2. I8 has lots of investigation, hunting, and is a real mental workout it can be customized for DYI work and can be broken and still work for your old school or retroclone campaigns. 
  3. Because of the connection with both the Monster Manual II and the Fiend Folio lots of old favorites show up and can actually get a deadly workout at the table lending this module a bit of an old world horror flavor. Bring spare characters and sheets, PC's should be of the appropriate level. 

So would the Ravager of Time be a good fit for a game of sword and sorcery pulp action for a game such as Astonishing Swordsmen and Sorcerers of Hyperborea? The short answer is a solid yes and the reasons why are very simple. The adventure is distinctly British in both tone, artwork, feel, and content or at the very least pseudo historical in its treatment of Ffenargh. The setting could easily be work of Celtic settlers in shattered shadow of Lemuria, Atlantis, or Hyperborea from Old Earth. The motives and feel of the adventure is sort of a woven dream of a corrupted pulpy landscape pregent with adventure waiting for the right match to come along and set the campaign on fire. This adventure has the feel and elements  of Mac Beth set against the world of Howard and Lovecraft. But this is an adventure for experienced players and PC's in every sense of the word.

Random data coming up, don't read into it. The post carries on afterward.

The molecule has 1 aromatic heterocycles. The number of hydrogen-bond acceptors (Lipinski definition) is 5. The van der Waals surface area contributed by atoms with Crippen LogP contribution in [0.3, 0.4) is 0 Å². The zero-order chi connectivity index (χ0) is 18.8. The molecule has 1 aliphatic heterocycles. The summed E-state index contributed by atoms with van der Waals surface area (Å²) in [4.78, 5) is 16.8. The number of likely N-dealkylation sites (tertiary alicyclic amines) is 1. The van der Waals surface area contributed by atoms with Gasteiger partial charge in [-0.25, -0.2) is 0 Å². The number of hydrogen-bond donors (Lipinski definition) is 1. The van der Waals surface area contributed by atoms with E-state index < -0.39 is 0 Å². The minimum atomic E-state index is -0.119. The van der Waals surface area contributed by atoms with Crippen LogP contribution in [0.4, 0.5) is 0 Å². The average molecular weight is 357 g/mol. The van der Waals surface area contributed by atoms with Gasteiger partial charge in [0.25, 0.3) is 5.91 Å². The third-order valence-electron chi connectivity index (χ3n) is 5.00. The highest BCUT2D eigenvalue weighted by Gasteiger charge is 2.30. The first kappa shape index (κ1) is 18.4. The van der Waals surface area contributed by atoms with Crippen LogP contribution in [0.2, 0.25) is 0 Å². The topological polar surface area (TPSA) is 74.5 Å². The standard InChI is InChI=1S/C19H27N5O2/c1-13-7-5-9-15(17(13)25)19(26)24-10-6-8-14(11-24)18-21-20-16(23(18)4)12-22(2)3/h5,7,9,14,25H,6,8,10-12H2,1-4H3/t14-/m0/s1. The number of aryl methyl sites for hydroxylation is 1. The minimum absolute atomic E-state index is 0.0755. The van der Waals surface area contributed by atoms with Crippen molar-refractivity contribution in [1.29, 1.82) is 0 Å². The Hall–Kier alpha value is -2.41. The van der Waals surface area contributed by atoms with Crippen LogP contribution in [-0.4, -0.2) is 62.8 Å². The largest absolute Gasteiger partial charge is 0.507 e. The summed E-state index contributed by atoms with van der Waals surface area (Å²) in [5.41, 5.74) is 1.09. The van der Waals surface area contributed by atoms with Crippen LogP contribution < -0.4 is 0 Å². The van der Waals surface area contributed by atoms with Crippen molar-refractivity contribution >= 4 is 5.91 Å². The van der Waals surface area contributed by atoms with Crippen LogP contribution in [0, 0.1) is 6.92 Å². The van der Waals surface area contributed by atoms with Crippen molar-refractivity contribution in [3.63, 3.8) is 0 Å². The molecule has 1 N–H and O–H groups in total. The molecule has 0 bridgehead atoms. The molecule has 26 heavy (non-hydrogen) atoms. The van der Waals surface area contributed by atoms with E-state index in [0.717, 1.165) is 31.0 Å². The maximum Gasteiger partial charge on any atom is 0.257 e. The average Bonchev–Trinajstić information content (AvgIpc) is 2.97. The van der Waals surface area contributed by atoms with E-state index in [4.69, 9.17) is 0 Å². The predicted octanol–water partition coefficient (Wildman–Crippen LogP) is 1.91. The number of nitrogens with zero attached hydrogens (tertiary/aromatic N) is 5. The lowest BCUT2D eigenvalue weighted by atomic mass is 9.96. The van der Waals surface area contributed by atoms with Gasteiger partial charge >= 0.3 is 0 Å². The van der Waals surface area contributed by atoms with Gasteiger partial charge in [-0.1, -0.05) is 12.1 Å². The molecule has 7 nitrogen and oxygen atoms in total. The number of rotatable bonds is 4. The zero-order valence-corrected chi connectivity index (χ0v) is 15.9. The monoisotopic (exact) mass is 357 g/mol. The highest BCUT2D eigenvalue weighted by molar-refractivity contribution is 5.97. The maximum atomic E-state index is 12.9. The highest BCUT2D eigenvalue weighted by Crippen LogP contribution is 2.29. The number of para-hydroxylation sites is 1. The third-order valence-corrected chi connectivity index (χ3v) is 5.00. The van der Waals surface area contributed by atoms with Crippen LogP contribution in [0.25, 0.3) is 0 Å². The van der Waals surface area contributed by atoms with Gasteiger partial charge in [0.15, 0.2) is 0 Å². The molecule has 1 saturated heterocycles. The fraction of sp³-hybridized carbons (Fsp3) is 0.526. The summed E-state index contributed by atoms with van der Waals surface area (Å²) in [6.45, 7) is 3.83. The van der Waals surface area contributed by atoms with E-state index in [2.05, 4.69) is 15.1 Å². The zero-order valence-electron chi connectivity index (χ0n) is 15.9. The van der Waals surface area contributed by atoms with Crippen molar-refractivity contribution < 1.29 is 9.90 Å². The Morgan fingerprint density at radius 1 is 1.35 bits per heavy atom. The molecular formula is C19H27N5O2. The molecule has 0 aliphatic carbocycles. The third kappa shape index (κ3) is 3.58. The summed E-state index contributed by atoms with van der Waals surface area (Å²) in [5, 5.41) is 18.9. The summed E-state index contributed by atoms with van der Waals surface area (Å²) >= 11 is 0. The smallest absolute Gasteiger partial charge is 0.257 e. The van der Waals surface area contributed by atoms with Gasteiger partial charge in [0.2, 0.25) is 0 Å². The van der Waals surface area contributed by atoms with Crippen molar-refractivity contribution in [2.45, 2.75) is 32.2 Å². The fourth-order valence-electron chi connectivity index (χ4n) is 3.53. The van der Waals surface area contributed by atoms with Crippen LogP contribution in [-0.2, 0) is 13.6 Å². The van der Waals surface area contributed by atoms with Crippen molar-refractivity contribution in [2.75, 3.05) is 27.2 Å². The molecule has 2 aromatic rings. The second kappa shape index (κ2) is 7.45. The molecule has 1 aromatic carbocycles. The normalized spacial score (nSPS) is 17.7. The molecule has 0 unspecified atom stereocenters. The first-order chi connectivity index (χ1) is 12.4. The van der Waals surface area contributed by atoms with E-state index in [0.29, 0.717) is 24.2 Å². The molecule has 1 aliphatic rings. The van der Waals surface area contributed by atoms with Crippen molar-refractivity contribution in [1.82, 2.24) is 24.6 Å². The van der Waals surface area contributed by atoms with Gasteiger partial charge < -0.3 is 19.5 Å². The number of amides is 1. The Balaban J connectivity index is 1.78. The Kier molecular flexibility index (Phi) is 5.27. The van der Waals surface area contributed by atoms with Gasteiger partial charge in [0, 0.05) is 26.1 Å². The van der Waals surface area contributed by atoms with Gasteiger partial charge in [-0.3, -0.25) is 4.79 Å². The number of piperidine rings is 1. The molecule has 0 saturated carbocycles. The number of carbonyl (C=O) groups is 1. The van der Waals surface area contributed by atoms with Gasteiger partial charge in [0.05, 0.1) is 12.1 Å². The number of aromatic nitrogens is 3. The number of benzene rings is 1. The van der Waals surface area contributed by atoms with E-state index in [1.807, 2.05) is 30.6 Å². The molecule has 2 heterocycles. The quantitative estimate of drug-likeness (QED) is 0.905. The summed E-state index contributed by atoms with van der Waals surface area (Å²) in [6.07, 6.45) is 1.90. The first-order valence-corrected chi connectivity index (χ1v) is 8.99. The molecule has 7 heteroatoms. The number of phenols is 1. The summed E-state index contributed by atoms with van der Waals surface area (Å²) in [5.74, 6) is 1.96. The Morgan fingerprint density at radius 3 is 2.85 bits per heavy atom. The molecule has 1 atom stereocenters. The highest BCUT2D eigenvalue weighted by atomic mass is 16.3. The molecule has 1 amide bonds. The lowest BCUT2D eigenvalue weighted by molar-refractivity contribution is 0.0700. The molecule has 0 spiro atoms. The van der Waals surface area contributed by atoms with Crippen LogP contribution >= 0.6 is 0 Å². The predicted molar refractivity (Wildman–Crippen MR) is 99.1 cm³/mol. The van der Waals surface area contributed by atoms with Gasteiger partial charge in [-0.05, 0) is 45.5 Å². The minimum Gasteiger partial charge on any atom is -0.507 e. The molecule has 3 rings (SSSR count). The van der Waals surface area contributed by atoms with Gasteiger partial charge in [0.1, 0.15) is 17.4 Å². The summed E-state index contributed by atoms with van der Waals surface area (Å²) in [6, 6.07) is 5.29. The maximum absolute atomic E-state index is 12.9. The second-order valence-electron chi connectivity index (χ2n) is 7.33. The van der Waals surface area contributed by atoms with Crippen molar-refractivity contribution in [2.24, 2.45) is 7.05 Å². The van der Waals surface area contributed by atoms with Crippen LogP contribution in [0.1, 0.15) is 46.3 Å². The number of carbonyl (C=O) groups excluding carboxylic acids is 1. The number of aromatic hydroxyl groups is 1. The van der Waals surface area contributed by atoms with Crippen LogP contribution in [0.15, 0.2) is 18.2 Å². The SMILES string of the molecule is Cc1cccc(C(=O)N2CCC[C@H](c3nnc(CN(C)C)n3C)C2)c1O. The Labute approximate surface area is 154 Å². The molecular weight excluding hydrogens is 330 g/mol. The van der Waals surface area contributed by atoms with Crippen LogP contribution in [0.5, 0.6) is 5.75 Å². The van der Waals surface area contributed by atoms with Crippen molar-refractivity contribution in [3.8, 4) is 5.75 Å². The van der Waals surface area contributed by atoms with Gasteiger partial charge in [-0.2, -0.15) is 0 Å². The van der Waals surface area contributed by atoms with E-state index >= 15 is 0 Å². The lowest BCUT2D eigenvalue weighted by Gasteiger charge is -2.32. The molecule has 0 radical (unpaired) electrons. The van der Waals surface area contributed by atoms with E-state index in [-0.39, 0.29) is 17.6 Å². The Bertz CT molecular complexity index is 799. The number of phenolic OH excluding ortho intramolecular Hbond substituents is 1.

Forget the usual solving everything with your sword arm and getting things done with a boot up a monster's backside. This adventure involves thinking things through very carefully and then taking swift action. Because this adventure came out in the shadow of the White Dwarf magazine era. I've seen this adventure converted over to Rune Quest and later on over to the Palladium Fantasy Rpg. This was because of the generic and well thought out way that the U.K. TSR crew put this one together. Its tightly designed, deadly as sin, and capable of taking PC's up a few levels and is a great jump off point for extended bits of old school campaign play. This is not an adventure to be taken lightly. I've seen several TPK's with I8 The Ravager of Time. Is it well done? Yes absolutely it is. Is it worth your time? Yes in a heartbeat. This is also one of the more reasonable used adventures on the open market clocking in at ten dollars for a used copy on Amazon.